The great stream of Afrobeat music created by Fela Anikulapo Kuti split in two at his death. The original sound is maintained by Fela’s last band, Egypt 80, ably led by one of Fela’s sons, Seun Kuti. Fela’s eldest son Femi, however, has meandered from his father’s sound. This began before Fela’s death, but reached a crescendo with Femi’s first major U.S. release, Fight to Win (2003). This is a fast, complex, multi-style album which features cameos from MCA artists Mos Def, Jaguar Wright, Common and Money Mark. Peppered with political commentary (“Traitors of Africa”) and waves of Afrocentric lyrics (“Alkebu-Lan”) in the tradition of Fela himself, the disc was nominated for the 2003 Grammy (Best World Music Album, won by Rubén Blades for Mundo), and charted higher than 15 for 10 weeks.
Now, seven years later, he returns to the studio with a more relaxed, streamlined sound, Day by Day. Simply compare the version of “Tension Grip Africa” on this disc to the earlier version on Fight to Win (“Tension Grip Nigeria”) to recognize that something new has surfaced in Femi’s music. The old version is noisy, almost industrial, with heavily distorted guitars, bass and drums depicting the titular tension in a harsh, visceral way. The new version is cooler, featuring organ and horns, Femi positively crooning the few lyrics over a slowly throbbing backbeat.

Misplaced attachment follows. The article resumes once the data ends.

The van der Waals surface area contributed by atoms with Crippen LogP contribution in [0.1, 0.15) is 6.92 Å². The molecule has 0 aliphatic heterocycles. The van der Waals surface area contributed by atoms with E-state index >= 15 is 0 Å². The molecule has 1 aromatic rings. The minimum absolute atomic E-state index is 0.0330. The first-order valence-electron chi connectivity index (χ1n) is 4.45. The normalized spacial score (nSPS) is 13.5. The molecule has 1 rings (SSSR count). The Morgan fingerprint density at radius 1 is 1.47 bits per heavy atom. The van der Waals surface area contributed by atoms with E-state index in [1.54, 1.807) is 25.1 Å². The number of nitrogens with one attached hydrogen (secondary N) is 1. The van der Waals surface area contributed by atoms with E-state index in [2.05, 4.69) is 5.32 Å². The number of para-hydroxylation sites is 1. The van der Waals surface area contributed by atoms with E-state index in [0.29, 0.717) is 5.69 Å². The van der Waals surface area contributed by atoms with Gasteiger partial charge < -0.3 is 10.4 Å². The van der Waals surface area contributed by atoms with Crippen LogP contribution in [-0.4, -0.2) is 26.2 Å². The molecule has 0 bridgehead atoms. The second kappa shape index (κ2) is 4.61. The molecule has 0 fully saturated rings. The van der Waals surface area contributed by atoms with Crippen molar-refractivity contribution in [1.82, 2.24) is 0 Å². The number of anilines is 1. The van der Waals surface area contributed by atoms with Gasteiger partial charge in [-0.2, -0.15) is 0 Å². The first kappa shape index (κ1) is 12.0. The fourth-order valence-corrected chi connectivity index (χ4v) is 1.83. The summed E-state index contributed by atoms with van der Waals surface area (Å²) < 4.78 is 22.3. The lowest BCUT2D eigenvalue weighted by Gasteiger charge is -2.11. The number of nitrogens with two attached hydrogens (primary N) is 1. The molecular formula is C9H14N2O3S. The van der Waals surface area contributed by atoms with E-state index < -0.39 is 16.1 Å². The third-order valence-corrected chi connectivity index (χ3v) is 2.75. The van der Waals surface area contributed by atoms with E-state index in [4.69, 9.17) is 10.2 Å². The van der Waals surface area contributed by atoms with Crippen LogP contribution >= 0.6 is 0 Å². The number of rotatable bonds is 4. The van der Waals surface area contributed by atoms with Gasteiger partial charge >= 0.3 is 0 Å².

Since 2001, Femi has added trumpet, piano, and organ to the tenor and baritone sax work of his previous albums, and the study shows. No hip hop or neo-soul here. Instead, “Do You Know,” the lyrics of which juxtapose Fela with Miles Davis, John Coltrane, Duke Ellington, and Billie Holiday, includes Count Basie-style minimalist organ, jazz trumpet and solos on guitar and trombone, all riding a loping Afrobeat bass line.
Yet the political fire is still there, aimed square at corrupt politicians, governments that don’t care about their people, and citizens who would rather wait for the Second Coming than act in their own interest. The lyrics can be clumsy, and clearly get in the way of Femi’s clear tenor voice at times (“You Better Ask Yourself”), and his attempt to evoke church hymns in the first third of the title track is also more disappointing than effective. Nevertheless, this disc is a worthy successor to Fight to Win, and showcases a thinking musician in the process of inventing himself.